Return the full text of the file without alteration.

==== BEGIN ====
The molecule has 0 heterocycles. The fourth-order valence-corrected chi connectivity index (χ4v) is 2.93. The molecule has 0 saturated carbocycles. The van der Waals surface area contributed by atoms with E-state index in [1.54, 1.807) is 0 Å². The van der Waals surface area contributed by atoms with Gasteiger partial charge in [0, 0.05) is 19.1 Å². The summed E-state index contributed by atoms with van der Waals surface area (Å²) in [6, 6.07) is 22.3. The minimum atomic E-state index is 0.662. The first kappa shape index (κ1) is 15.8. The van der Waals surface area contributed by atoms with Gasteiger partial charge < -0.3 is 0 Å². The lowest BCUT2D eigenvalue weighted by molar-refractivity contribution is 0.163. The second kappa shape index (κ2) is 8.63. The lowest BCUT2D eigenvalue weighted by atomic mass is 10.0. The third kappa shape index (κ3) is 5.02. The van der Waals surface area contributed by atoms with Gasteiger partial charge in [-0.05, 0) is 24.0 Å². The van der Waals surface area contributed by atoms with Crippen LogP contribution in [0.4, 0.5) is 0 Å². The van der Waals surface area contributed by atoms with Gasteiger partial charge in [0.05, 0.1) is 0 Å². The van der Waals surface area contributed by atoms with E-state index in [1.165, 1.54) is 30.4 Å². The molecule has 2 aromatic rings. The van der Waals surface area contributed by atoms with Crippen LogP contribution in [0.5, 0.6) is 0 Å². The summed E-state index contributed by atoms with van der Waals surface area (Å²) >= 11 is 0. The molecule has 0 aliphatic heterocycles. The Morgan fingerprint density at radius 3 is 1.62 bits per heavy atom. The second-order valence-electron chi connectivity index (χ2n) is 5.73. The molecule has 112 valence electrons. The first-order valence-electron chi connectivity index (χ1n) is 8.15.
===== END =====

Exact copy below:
The molecule has 0 heterocycles. The fourth-order valence-corrected chi connectivity index (χ4v) is 2.93. The molecule has 0 saturated carbocycles. The van der Waals surface area contributed by atoms with E-state index in [1.54, 1.807) is 0 Å². The van der Waals surface area contributed by atoms with Gasteiger partial charge in [0, 0.05) is 19.1 Å². The summed E-state index contributed by atoms with van der Waals surface area (Å²) in [6, 6.07) is 22.3. The minimum atomic E-state index is 0.662. The first kappa shape index (κ1) is 15.8. The van der Waals surface area contributed by atoms with Gasteiger partial charge < -0.3 is 0 Å². The lowest BCUT2D eigenvalue weighted by molar-refractivity contribution is 0.163. The second kappa shape index (κ2) is 8.63. The lowest BCUT2D eigenvalue weighted by atomic mass is 10.0. The third kappa shape index (κ3) is 5.02. The van der Waals surface area contributed by atoms with Gasteiger partial charge in [-0.05, 0) is 24.0 Å². The van der Waals surface area contributed by atoms with Crippen LogP contribution in [0.4, 0.5) is 0 Å². The van der Waals surface area contributed by atoms with Gasteiger partial charge in [0.05, 0.1) is 0 Å². The van der Waals surface area contributed by atoms with E-state index in [1.165, 1.54) is 30.4 Å². The molecule has 2 aromatic rings. The van der Waals surface area contributed by atoms with Crippen LogP contribution in [0.5, 0.6) is 0 Å². The summed E-state index contributed by atoms with van der Waals surface area (Å²) >= 11 is 0. The molecule has 0 aliphatic heterocycles. The Morgan fingerprint density at radius 3 is 1.62 bits per heavy atom. The second-order valence-electron chi connectivity index (χ2n) is 5.73. The molecule has 112 valence electrons. The first-order valence-electron chi connectivity index (χ1n) is 8.15.